ARABINOXYLAN: A type of dietary fiber derived from plant sources such as cereals and vegetables, known for its ability to promote digestive health and regulate blood sugar levels.
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Uses & Effectiveness


Arabinoxylan is a dietary fiber found in cereal grains such as wheat, corn, rice, rye, oat, and barley. It is used as a medicine.

Arabinoxylan is taken by mouth for heart disease, constipation, diabetes, prediabetes, metabolic syndrome, and weight loss, but there is no good scientific evidence to support these uses.

Arabinoxylan is a type of dietary fiber found in plant cell walls. It helps improve digestive health by promoting the growth of beneficial bacteria in the gut and reducing the risk of colon cancer.

Side Effects

When taken by mouth: Arabinoxylan is POSSIBLY SAFE when taken by mouth for up to 6 weeks. It might cause diarrhea, gas, bloating, or stomach pain.


    Moderate Interaction

    Be cautious with this combination

  • Medications for diabetes (Antidiabetes drugs) interacts with ARABINOXYLAN

    Arabinoxylan might decrease blood sugar. Diabetes medications are also used to lower blood sugar. Taking arabinoxylan along with diabetes medications might cause your blood sugar to go too low. Monitor your blood sugar closely. The dose of your diabetes medication might need to be changed.

    Some medications used for diabetes include glimepiride (Amaryl), glyburide (DiaBeta, Glynase PresTab, Micronase), insulin, pioglitazone (Actos), rosiglitazone (Avandia), chlorpropamide (Diabinese), glipizide (Glucotrol), tolbutamide (Orinase), and others.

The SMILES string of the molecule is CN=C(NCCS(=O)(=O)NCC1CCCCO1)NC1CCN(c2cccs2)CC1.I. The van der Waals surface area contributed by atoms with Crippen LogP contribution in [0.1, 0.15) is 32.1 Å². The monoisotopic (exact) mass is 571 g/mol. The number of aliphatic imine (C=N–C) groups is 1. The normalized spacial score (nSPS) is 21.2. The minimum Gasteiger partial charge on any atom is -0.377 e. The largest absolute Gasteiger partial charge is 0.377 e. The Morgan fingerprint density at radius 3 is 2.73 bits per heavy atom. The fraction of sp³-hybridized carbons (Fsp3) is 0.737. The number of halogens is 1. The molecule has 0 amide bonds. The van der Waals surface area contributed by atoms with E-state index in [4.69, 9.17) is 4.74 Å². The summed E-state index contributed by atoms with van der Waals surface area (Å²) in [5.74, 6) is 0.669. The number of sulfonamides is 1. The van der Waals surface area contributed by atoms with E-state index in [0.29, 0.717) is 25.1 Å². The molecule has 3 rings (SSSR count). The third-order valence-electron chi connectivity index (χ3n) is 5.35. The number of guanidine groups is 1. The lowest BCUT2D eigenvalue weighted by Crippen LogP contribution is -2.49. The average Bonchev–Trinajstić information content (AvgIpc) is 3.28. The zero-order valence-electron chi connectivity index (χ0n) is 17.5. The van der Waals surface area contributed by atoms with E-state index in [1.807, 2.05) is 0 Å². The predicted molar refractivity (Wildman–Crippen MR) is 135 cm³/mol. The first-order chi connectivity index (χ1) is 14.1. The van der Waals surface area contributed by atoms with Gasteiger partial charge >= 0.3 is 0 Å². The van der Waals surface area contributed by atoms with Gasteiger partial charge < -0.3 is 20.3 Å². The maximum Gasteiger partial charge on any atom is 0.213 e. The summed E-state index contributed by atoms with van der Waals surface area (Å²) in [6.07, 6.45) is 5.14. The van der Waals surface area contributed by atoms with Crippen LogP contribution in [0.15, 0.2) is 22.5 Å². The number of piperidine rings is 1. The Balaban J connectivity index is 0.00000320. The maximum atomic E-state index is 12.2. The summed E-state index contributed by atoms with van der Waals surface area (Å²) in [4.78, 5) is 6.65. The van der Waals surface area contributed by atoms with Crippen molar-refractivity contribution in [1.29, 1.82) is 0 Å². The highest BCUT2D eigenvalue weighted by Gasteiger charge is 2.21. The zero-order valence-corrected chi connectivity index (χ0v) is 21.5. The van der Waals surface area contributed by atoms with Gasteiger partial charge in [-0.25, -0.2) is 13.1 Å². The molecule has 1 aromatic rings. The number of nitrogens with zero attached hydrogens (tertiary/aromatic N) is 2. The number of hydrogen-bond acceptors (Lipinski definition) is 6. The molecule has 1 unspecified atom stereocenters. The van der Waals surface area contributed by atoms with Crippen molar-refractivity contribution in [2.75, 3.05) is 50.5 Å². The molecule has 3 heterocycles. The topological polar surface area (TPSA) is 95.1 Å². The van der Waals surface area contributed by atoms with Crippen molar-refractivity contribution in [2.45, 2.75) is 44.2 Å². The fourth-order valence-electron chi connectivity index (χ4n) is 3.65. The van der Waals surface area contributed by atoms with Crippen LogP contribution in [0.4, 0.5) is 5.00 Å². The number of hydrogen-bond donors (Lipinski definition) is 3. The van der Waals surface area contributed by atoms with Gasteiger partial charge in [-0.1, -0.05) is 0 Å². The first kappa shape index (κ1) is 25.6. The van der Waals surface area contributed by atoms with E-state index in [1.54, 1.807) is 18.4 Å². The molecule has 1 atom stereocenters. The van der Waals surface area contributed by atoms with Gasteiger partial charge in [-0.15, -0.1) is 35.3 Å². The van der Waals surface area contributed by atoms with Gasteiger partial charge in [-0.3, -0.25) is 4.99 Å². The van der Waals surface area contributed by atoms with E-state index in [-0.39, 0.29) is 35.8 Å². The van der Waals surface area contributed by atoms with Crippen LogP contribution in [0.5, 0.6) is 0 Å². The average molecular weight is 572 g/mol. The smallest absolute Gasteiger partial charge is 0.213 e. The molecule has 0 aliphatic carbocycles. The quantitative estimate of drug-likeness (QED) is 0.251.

Special Precautionsand Warnings

When taken by mouth: Arabinoxylan is POSSIBLY SAFE when taken by mouth for up to 6 weeks. It might cause diarrhea, gas, bloating, or stomach pain. Pregnancy and breast-feeding: There isn't enough reliable information to know if arabinoxylan is safe to use when pregnant or breast-feeding. Stay on the safe side and avoid use.

Diabetes: Arabinoxylan might lower blood sugar levels in people with diabetes. Monitor blood sugar levels closely. Doses of conventional antidiabetes medications may need adjustment.

Surgery: Arabinoxylan might affect blood sugar levels. There is concern that arabinoxylan might affect blood sugar control during and after surgery. Stop taking arabinoxylan at least 2 weeks before a scheduled surgery.


The appropriate dose of arabinoxylan depends on several factors such as the user's age, health, and several other conditions. At this time, there is not enough scientific information to determine an appropriate range of doses for arabinoxylan. Keep in mind that natural products are not always necessarily safe and dosages can be important. Be sure to follow relevant directions on product labels and consult your pharmacist or physician or other healthcare professional before using.

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